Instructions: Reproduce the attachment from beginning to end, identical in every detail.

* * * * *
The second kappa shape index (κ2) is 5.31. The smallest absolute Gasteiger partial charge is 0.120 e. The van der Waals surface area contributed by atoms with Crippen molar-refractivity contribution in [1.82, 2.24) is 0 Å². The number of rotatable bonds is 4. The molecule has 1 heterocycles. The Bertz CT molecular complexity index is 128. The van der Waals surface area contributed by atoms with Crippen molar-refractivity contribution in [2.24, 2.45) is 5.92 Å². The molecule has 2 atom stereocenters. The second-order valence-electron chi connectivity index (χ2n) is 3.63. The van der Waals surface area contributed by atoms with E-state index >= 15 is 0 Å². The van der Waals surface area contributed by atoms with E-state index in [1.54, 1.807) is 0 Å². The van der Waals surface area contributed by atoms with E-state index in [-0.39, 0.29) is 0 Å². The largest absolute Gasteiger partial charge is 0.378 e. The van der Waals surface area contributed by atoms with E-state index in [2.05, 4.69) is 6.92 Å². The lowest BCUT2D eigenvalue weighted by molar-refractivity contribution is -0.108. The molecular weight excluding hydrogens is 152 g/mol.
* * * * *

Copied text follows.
The second kappa shape index (κ2) is 5.31. The smallest absolute Gasteiger partial charge is 0.120 e. The van der Waals surface area contributed by atoms with Crippen molar-refractivity contribution in [1.82, 2.24) is 0 Å². The number of rotatable bonds is 4. The molecule has 1 heterocycles. The Bertz CT molecular complexity index is 128. The van der Waals surface area contributed by atoms with Crippen molar-refractivity contribution in [2.24, 2.45) is 5.92 Å². The molecule has 2 atom stereocenters. The second-order valence-electron chi connectivity index (χ2n) is 3.63. The van der Waals surface area contributed by atoms with E-state index >= 15 is 0 Å². The van der Waals surface area contributed by atoms with E-state index in [1.54, 1.807) is 0 Å². The van der Waals surface area contributed by atoms with E-state index in [-0.39, 0.29) is 0 Å². The largest absolute Gasteiger partial charge is 0.378 e. The van der Waals surface area contributed by atoms with E-state index in [2.05, 4.69) is 6.92 Å². The lowest BCUT2D eigenvalue weighted by molar-refractivity contribution is -0.108. The molecular weight excluding hydrogens is 152 g/mol.